My Dental Implant Is Loose – What Should I Do?

dental implants spring valley nvDental implants are permanent replacements for your missing teeth. However, they can at times suffer trauma just like your natural teeth. In addition, complications can develop during the healing process that will cause your implants to become loose. If you have any problems with your implants, you should see your implant dentist right away.

How Dental Implants Work

Dental implants consist of two parts—the root portion, which is implanted directly in the jawbone, and the visible portion, or the prosthetic teeth. The root portion includes a post on which the prosthetic teeth are secured. The success of the implant depends entirely on the bond that forms between the titanium root and the jawbone. Bone will automatically bond with titanium through a process called osseointegration. Dental implants are made in a way that encourages this process. The implants are created with many rough edges, providing a large surface area for the bone to bond with.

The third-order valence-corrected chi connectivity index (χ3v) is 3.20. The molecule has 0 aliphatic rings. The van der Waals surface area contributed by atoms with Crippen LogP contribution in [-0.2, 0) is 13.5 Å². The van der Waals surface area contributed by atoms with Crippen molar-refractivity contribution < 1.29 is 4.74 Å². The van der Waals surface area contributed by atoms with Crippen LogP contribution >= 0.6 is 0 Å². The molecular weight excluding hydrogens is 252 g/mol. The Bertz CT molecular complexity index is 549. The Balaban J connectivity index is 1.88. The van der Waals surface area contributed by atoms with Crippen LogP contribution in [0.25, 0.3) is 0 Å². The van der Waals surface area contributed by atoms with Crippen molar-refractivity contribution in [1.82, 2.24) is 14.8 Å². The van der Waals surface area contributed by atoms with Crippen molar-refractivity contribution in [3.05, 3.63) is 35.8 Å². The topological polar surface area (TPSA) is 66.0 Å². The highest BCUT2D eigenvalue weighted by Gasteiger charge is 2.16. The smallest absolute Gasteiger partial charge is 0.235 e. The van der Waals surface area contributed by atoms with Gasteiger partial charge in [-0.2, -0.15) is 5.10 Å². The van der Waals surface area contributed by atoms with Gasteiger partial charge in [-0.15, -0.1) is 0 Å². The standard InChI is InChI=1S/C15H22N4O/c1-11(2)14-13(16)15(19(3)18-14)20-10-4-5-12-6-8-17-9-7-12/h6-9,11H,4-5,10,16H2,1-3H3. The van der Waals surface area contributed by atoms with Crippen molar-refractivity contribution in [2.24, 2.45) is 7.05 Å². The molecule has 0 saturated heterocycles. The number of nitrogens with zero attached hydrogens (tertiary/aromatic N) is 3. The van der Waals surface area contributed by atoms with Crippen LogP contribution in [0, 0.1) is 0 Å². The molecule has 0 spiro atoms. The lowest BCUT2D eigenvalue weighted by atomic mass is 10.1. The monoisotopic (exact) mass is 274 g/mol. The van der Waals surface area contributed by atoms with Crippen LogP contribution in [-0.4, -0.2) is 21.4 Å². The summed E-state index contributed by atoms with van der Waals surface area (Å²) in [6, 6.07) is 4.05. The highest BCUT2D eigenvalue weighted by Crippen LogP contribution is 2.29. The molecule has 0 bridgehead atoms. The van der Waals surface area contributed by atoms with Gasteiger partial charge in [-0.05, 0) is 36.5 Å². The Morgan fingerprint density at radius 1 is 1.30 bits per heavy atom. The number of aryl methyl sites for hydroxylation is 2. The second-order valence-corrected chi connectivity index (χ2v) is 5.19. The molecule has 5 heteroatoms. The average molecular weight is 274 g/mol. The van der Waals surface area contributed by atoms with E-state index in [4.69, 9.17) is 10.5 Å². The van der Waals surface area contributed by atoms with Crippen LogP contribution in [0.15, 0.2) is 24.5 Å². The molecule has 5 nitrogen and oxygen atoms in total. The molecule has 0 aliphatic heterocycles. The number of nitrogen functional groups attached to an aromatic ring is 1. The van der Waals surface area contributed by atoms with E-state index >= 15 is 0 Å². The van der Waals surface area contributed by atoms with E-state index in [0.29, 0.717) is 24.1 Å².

The prosthetic teeth, or the visible portion of the implants, are placed on the root portion after the bonding process is complete.

Why Implants Become Loose

Implants can be jarred loose in the same way your natural teeth can. For example, if you fall on your face or are struck in the mouth, your prosthetic teeth might become loose on the posts embedded in your jawbone. If your teeth are loose simply because the prosthetic teeth have been struck or jarred, they can easily be removed and replaced so that they are secure again.

If the implant itself is loose—that is, the root portion of the implant, which is embedded in your jawbone—this could indicate a more serious issue. It is possible that the jawbone has failed to create the necessary bond with the titanium root. This bond is vital to the long-term success of the implant. If your implants become loose in the jawbone, you should see your implant dentist at Center for Oral Surgery of Las Vegas as soon as possible. You will probably need to have additional surgery to address the root cause of the problem.